A POLICE station has reinstated the Saltire after flying the Union flag for more than a month – contrary to Scottish Government guidance.

The building changed from Scotland’s national flag to the red, white and blue banner for the Queen’s Platinum Jubilee on June 2 and kept it raised above the building until this weekend.

The move sparked a complaint from the public, who took top officers at Greenock police station to task over the matter.

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Chris McEleny, a former Inverclyde councillor and the general secretary of Alba, wrote to officers at the police station to demand to know why the Union flag was flying over the station.

It appears Greenock police went against Scottish Government guidance by flying the Union flag to mark the 70th anniversary of Queen Elizabeth’s ascension to the throne last month, as state buildings are advised in the latest guidance to fly the Royal Standard, also known as the Lion Rampant.

Government buildings were advised to fly the Royal Banner for the Platinum Jubilee from 8am on June 2 until sundown that day.

It also appears the police station failed to fly the Armed Forces Day flag on June 25, in honour of those killed in service, per Government guidance, and instead kept the Union flag hoisted over the building.

McEleny told The National: “I don’t think it’s a very good sign for that weekend particularly, with the amount of marches that were on the streets with Union flags.”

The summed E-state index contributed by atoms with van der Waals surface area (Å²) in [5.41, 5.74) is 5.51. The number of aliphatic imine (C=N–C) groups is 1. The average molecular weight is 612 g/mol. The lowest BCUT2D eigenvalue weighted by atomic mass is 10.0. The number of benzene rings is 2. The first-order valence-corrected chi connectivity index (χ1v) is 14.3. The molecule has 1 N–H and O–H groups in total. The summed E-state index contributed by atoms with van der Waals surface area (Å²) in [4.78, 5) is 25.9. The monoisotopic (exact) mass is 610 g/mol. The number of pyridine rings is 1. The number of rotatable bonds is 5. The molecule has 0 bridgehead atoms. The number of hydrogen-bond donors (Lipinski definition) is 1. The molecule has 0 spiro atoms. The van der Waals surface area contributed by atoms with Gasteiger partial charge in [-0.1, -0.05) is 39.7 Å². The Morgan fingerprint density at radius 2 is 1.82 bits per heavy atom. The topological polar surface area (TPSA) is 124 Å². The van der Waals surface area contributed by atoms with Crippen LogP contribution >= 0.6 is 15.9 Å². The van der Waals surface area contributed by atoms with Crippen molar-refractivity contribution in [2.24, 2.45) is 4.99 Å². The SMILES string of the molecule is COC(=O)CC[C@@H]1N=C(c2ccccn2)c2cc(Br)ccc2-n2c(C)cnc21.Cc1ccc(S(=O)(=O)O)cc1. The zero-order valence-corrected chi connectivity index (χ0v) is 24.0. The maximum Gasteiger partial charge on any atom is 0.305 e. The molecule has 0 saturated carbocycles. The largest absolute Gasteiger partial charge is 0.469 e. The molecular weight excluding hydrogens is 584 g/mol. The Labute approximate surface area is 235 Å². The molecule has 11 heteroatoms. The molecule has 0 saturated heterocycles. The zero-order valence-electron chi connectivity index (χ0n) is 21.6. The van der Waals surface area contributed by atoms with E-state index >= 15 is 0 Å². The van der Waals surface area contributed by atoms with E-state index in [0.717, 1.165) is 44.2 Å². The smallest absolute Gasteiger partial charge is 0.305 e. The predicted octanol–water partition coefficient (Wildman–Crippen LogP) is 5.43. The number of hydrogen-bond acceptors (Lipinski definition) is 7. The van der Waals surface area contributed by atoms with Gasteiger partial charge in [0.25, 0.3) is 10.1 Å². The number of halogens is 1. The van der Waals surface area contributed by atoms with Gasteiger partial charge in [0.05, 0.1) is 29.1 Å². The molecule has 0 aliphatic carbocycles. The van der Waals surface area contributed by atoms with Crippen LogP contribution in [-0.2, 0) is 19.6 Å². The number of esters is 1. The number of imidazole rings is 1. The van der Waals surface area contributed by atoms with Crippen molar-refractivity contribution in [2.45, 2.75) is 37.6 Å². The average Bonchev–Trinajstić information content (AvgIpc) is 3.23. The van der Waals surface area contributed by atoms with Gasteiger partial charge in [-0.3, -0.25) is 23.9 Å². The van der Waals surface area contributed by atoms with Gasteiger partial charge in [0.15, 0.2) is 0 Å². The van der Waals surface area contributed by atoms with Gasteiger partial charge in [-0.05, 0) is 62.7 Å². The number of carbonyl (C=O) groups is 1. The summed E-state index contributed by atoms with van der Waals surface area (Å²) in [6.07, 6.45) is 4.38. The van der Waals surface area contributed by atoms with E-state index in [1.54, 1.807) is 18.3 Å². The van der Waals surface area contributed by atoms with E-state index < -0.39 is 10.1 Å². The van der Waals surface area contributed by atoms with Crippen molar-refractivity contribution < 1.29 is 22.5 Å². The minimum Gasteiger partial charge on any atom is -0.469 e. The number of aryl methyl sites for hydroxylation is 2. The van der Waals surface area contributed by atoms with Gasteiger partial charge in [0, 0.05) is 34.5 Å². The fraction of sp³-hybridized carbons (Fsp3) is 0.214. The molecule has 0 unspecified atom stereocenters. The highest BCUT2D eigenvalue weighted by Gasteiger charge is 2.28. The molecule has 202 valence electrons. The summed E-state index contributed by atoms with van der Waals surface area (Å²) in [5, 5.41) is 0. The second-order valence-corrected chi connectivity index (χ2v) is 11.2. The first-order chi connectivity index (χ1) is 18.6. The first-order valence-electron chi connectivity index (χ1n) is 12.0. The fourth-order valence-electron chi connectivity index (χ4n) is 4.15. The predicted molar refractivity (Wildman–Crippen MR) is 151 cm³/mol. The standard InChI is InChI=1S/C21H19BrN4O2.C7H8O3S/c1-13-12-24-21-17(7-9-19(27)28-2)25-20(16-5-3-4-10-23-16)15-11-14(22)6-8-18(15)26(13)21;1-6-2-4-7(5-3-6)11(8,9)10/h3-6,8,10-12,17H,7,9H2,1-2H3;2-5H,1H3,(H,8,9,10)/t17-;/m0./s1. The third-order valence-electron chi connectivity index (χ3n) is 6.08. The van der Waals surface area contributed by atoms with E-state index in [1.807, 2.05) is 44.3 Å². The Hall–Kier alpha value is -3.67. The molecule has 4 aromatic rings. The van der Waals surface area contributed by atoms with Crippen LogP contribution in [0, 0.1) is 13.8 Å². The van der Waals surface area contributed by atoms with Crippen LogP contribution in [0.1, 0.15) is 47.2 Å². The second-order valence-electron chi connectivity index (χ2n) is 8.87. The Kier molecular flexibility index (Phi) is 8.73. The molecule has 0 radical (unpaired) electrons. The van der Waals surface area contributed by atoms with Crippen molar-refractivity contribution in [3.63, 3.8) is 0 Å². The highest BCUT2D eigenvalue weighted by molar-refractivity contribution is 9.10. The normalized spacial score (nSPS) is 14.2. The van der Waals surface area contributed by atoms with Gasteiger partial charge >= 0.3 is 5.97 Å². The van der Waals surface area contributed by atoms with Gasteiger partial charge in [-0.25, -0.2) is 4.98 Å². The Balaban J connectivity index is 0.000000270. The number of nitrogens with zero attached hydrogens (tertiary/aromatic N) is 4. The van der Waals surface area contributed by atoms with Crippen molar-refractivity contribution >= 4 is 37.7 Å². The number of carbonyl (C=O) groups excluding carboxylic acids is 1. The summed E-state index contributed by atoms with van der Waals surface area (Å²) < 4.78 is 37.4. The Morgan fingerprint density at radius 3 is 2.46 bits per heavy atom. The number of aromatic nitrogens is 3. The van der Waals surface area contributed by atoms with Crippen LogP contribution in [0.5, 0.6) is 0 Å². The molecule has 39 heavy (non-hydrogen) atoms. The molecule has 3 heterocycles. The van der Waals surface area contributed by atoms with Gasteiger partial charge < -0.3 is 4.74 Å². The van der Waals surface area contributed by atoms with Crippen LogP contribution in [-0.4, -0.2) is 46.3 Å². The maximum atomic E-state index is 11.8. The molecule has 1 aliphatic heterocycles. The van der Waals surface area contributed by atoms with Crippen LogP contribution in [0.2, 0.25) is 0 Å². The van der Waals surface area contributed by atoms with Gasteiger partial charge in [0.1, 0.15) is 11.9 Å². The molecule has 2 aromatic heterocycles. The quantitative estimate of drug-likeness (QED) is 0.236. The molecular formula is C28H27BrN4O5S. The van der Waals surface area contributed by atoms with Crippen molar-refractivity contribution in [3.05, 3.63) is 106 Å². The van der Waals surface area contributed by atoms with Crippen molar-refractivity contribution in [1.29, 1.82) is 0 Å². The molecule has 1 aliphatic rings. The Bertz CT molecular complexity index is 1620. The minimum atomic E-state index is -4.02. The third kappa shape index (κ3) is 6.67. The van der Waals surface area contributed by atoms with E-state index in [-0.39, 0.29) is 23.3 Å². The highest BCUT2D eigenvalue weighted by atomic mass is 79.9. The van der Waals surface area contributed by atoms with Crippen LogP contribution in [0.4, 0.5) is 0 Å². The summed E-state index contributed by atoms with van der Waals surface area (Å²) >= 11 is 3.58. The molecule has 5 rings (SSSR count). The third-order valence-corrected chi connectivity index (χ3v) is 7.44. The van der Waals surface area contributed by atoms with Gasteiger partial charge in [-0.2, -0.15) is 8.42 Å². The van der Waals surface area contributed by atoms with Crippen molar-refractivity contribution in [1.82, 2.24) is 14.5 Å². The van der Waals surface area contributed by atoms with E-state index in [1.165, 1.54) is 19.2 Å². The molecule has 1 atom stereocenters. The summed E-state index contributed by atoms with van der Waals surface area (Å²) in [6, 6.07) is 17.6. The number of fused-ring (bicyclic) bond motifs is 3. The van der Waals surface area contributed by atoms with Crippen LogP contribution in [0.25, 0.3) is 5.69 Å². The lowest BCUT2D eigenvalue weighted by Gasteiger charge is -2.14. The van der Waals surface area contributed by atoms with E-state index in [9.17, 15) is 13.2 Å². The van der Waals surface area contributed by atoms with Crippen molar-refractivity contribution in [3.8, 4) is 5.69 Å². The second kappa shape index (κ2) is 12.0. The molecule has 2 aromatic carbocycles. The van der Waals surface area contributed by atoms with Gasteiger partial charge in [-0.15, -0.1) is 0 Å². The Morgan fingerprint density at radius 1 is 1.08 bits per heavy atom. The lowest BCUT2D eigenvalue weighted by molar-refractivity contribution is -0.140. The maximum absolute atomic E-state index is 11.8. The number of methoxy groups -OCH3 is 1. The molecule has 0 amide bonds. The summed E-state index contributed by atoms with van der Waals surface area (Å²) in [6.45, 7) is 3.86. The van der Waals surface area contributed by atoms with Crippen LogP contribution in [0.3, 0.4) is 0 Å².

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This weekend saw the most amount of Orange Walks of the year as Loyalists celebrated the decisive victory of William III at the Battle of the Boyne in 1690.

It is one of the most significant dates in Loyalist tradition and marked a crucial turning point in the war in Ireland, which resulted in the island being brought under the British crown.

McEleny added: “The justification they forgot to take it down doesn’t address the fact that they must have forgot to take it down to fly the flag for Armed Forces Day, which is quite disrespectful to the armed forces personnel that are currently serving that live in Inverclyde and those who have previously have previously served.

“I’m pretty sure they would like to have their emergency services recognise the work they do.”

Emails between McEleny and a Police Scotland service adviser seen by The National reveal the flag was still flying as of July 2 – a month longer than it should have been had guidance been followed.

The service adviser wrote: “Having discussed your query with the response supervisor on duty at the moment, the explanation provided is that the Union Flag was put up for the Queens Jubilee and simply has not been taken down since.”

It is understood the Saltire was reinstated on Sunday, July 3.

The most recent guidance on flag flying was published by the Scottish Government in January this year and requires all state buildings – not including those run by local authorities – which have flag poles to fly the Saltire as default, with switches made for other days including those marking LGBT Pride days and Europe Day.

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The guidance states advice applies to the Scottish Government “its related Agencies and associated Departments”.

Councils and UK Government buildings have their own flag flying policies.

In 2018, Inverclyde Council - then under Labour control with the support of Conservative councillors - was criticised for failing to fly the Saltire from all council buildings on Scotland’s national day, St Andrew’s Day.

Chief Inspector Paul Cameron, area commander for Inverclyde, said: “The Union flag was flown at Greenock police station on Thursday, June 2 to mark the diamond jubilee weekend.

“It was not removed in error and was replaced by the Saltire on Sunday, July 3 when officers were made aware.”